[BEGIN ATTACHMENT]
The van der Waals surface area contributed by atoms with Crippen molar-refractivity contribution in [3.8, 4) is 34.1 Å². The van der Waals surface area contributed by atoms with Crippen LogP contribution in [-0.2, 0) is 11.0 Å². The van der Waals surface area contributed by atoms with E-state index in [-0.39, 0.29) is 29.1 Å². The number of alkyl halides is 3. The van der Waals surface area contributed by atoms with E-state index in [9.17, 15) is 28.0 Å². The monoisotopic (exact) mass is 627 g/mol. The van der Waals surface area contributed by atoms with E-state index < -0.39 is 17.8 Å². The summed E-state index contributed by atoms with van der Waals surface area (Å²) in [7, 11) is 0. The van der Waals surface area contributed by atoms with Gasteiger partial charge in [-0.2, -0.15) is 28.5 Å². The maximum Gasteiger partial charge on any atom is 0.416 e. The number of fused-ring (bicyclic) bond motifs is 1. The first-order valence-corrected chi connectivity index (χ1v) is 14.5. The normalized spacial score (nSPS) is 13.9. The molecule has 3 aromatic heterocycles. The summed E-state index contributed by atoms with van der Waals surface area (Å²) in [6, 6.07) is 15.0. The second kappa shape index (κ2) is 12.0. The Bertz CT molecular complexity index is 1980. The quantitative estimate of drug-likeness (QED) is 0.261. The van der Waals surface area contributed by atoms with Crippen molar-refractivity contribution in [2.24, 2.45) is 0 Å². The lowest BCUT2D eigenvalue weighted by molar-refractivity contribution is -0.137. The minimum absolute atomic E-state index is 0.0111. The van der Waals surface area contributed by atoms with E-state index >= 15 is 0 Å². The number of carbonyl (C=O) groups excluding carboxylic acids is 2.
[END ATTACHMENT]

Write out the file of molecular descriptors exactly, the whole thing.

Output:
The van der Waals surface area contributed by atoms with Crippen molar-refractivity contribution in [3.8, 4) is 34.1 Å². The van der Waals surface area contributed by atoms with Crippen LogP contribution in [-0.2, 0) is 11.0 Å². The van der Waals surface area contributed by atoms with E-state index in [-0.39, 0.29) is 29.1 Å². The number of alkyl halides is 3. The van der Waals surface area contributed by atoms with E-state index in [9.17, 15) is 28.0 Å². The monoisotopic (exact) mass is 627 g/mol. The van der Waals surface area contributed by atoms with E-state index < -0.39 is 17.8 Å². The summed E-state index contributed by atoms with van der Waals surface area (Å²) in [7, 11) is 0. The van der Waals surface area contributed by atoms with Gasteiger partial charge in [-0.2, -0.15) is 28.5 Å². The maximum Gasteiger partial charge on any atom is 0.416 e. The number of fused-ring (bicyclic) bond motifs is 1. The first-order valence-corrected chi connectivity index (χ1v) is 14.5. The normalized spacial score (nSPS) is 13.9. The molecule has 3 aromatic heterocycles. The summed E-state index contributed by atoms with van der Waals surface area (Å²) in [6, 6.07) is 15.0. The second kappa shape index (κ2) is 12.0. The Bertz CT molecular complexity index is 1980. The quantitative estimate of drug-likeness (QED) is 0.261. The van der Waals surface area contributed by atoms with Crippen molar-refractivity contribution in [2.24, 2.45) is 0 Å². The lowest BCUT2D eigenvalue weighted by molar-refractivity contribution is -0.137. The minimum absolute atomic E-state index is 0.0111. The van der Waals surface area contributed by atoms with E-state index >= 15 is 0 Å². The number of carbonyl (C=O) groups excluding carboxylic acids is 2.